Lederer:

Not immediately, because when I was over in Vienna working for Westinghouse, they told me, "Well if you should ever come to the United States," and I told them I have the intent to do so, "then come and see us." I went and saw Walter Cleary, the vice president in charge of the lamp works. He was in New York and he sent me to Bloomfield. After a very thorough examination, I was grilled for about three or four days, they offered me a job in the research department and I was delighted. I saw so much and I had so much fun and I was just floating on cloud nine.

Polkinghorn:

What was your first assignment at Westinghouse?

Lederer:

The first assignment was to make a single crystal wire. I had some experience previously making tungsten ingots and tungsten wire. The feeling was at that time that single crystal wire might offer some advantages as an electron emitter in radio tubes, so I started out from scratch. I couldn't use the tungsten powder made in the factory, not even the tungsten powder that they made especially for me, so I made my own tungsten power by induction in hydrogen. I squirted filaments, ran it through a pinch furnace which I had to design and build and finally got a single crystal iron. Then we tried out in the radio tubes, and the result was disastrous. Now, it took many years before we understood why. The reason for the malfunction of single crystal wire radio tubes was supplied years later by the Philips Company in Holland.

Polkinghorn:

What was that explanation?

Lederer:

The explanation was simply this. Ordinary fine crystalline tungsten wire used in radio tubes contains thorium. The thorium oxide is reduced by the presence of tungsten at the high temperature and the thorium metal diffuses through the grain boundaries and forms a model layer of thorium metal on the surface of the tungsten wire. In a single crystal the situation is different; the thorium oxide is distributed throughout the single crystal but is fixed in position. It may be reduced by the presence of tungsten but it doesn't have a chance to migrate to the surface except in very, very small quantities. So a single crystal wire was much inferior to that of a polycrystalline wire.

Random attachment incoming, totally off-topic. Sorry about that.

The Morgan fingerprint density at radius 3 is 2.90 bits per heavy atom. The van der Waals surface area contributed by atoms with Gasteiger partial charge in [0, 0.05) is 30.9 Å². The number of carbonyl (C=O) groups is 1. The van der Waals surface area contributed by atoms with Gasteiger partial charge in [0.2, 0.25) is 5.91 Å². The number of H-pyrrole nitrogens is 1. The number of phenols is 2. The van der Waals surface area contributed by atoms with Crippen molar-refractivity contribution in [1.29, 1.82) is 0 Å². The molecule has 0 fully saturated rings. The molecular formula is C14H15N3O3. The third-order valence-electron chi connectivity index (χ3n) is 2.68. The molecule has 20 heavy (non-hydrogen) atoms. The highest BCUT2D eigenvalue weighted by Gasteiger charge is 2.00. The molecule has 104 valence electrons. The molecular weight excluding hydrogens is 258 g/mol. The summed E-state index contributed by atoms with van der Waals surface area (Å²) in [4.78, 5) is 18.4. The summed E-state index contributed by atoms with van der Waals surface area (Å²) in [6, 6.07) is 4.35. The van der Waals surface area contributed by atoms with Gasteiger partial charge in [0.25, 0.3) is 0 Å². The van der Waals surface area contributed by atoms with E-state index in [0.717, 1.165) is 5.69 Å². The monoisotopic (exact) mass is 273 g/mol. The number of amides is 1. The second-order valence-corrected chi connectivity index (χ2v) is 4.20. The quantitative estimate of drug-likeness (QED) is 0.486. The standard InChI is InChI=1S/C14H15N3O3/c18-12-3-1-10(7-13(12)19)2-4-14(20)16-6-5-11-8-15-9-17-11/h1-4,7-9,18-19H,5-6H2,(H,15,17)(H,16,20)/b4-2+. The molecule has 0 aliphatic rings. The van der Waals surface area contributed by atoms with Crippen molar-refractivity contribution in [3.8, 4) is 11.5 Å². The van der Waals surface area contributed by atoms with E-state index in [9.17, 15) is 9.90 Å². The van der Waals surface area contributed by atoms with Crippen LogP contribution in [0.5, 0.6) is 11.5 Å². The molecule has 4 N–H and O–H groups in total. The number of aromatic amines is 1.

Polkinghorn:

As I recall thorium was used first to get ductility in the tungsten, a later development was found that it increased the emission.

Lederer:

My father was responsible for the introduction of thorium oxide into tungsten. When he perfected the tungsten filament after he saw that osmium was much too expensive and cumbersome to use, he had the problem of getting approximately three feet of wire, which was of course extruded filament into a relatively small bulb. He looked for a method of increasing the resistance of the tungsten wire. He thought if he put a little bit of thorium oxide in it, it might work, so he did it. It did reduce the length somewhat but not sufficiently. While he had thorium filaments or thoriated wire for a long time, he didn't realize the effect on electron emission until very much later, just about the same time when Langmuir found out that thoriated filament can make a good electron emitter.

UV199 Vacuum Tubes

Polkinghorn:

You originally started out at the lamp works then got into the vacuum tubes.

Lederer:

Yes. This may be a little bit funny. I started out in lamp work. I made the single crystal wire, then I made some point to plate gaseous rectifiers for b-eliminators and learned my own glass-blowing in a very modest way. I could help myself and I would always look toward getting very good vacuum. So, one nice day, Dr. Renchler who was my boss, running the research laboratory, said, "Well, we would like to borrow you. You know vacuum very well. We would like to borrow you for two weeks because we have some problems towards the UV 199 tube. And could you come in the radio laboratory that was run at that time by Dr. Shackleford and exhaust some tubes? We will tell you step by step what we want to do and what we want to try out." So, I said, "Fine. I will try it." Well, after two weeks, postponements for another two weeks and another month and another month, I finally spent 34 years with radio tubes which was quite a long time.

Polkinghorn:

That is a long time. It certainly is. What were the problems that you were encountering in those days?

Lederer: